31 Oct 2023
Exercise is for everyone - a spotlight on specialist exercise at Habit Health
21 Dec 2023
Most people, either returning to exercise or wanting to kick things up a notch, might engage a personal trainer to help them do that. At Habit Health, we are fortunate to have some of the country’s best personal trainers working out of our gyms. But what if you have a special condition that needs a bit more care than usual? Perhaps you are recovering from surgery or a stroke, or maybe you are gaining strength back from another chronic condition.
Enter elite personal trainer Olaf Stenzel, Habit Health’s exercise physiologist.
After gaining a Bachelor's in Health Science, majoring in Exercise Science from Massey University, Olaf worked as a research assistant and lab manager at the university on a study on type two diabetes, exercise, and protein ingestion. Following that, Olaf also worked in the university’s stroke clinic exercise programme.
These experiences, along with his degree, gave him special insight, expertise, and a great desire to work with people with complex health - those in our community who may need more help and assistance with their mobility and strength. People with injuries, chronic conditions and those requiring ongoing medicinal treatment.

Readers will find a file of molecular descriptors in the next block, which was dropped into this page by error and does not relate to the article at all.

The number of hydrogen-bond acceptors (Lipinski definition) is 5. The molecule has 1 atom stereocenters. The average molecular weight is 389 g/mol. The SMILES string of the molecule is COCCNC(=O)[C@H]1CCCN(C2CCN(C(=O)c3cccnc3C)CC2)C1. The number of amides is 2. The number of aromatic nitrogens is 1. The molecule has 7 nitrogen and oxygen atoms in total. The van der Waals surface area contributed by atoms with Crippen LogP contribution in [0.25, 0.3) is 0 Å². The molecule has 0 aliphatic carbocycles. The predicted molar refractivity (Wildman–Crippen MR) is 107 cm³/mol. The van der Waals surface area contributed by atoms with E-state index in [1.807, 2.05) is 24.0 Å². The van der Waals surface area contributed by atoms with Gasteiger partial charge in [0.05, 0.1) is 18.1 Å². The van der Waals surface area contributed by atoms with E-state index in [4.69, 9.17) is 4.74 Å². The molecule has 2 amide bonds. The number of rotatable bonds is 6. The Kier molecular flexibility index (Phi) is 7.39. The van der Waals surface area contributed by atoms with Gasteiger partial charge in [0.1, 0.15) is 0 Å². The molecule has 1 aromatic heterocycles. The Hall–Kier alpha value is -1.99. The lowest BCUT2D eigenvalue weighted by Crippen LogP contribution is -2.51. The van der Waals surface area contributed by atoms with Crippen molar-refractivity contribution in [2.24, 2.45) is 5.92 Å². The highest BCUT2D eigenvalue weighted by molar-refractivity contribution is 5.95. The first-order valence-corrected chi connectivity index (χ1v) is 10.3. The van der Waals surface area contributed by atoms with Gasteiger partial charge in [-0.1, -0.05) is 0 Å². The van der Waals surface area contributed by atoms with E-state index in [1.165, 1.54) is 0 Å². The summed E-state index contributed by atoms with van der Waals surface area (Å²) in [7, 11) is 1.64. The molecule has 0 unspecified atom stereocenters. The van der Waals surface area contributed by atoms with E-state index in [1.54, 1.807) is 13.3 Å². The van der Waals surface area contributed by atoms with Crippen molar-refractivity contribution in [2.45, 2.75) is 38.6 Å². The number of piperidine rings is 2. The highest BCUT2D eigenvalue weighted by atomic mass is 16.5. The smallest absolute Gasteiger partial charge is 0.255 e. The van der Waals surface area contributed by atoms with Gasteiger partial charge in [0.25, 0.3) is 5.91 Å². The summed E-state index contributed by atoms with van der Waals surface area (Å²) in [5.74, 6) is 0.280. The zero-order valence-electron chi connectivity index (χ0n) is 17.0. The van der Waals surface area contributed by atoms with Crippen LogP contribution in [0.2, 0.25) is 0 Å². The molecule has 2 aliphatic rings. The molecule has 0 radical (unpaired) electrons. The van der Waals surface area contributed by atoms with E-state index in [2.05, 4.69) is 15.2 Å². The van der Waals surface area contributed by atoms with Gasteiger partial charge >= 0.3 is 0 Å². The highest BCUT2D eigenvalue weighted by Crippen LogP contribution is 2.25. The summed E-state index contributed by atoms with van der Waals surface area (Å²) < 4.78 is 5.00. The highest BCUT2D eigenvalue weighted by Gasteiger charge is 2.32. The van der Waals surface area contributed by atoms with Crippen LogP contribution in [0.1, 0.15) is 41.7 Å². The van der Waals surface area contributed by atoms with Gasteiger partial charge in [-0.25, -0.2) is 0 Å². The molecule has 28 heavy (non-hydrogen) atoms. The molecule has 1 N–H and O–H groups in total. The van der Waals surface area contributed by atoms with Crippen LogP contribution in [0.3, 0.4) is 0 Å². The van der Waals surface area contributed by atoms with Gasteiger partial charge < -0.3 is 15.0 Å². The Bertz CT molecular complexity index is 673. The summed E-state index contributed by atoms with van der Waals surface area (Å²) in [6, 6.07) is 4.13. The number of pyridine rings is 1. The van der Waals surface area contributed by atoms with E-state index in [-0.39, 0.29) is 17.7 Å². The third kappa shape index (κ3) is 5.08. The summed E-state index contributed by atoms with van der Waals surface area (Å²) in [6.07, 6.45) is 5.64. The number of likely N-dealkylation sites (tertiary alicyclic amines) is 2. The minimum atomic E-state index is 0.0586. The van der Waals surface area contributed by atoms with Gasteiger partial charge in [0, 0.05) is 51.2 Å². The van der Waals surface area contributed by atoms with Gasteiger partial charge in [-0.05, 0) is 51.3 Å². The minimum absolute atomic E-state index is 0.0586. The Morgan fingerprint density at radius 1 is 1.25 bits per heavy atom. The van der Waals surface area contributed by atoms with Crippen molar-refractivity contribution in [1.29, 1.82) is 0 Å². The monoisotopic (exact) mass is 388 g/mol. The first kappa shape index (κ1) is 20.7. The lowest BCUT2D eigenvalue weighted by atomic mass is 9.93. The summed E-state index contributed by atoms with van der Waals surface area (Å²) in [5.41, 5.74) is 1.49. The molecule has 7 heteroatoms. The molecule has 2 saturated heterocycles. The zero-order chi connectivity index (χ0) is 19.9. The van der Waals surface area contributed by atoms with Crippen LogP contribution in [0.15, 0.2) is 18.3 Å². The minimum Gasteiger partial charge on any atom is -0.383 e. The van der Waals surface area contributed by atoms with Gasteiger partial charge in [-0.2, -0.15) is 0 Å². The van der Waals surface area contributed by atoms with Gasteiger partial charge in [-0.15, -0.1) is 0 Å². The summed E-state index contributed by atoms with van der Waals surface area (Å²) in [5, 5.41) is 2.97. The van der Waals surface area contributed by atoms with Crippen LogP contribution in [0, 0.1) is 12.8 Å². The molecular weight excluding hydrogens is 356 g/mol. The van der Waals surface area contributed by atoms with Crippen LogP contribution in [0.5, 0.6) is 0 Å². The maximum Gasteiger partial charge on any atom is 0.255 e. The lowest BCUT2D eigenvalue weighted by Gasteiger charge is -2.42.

Along with healthy bodies, people with cystic fibrosis, aneurysm, chronic fatigue, or metabolic disease are some of the conditions Olaf has been able to assist with.
“Every single body is different, and it’s really about meeting the person where they are and then building an appropriate exercise program from there,” says Olaf.
“The most important thing in the case of special conditions is to help the body with mobility, and strength, and maintaining muscle mass as best we can, given the circumstances of the condition or illness.”
In most cases, people who are recovering from surgery might start to feel well and head straight to the gym to test what they are capable of. Olaf warns this is probably not the right approach and to start off much lighter and easier with a very slow progression. The goal with special cases of exercise programs is not to push yourself to see what you can do but to gently ease into exercise.
“The focus for my clients, fresh out of surgery or treatment, is to practice and achieve consistency with exercise. This might look like 10, 15, or 20 minutes of movement with very little weight or resistance. It’s about practising to achieve good form for the exercise. We also want to manage each exercise move thoroughly, and my mindset must adapt to each individual a little bit. All clients require good preparation for training, but this is extra. I have to understand exactly what is happening physiologically in the body.”
This advice also goes for Habit Health’s clients with healthy bodies and without any major health concerns. All our clients working with personal trainers receive the same preparation and planning for their exercise programmes.
The difference is more so around results and gains. Slow progress can be frustrating for people wanting to get well quickly.
Olaf reminds us that “the results might take a while to show, it might be one step forward, one step back or two steps forward, one step back, but suddenly, something happens that's really positive. We’ll see a progression, and no matter how small it might be, that change is actually a very good result.”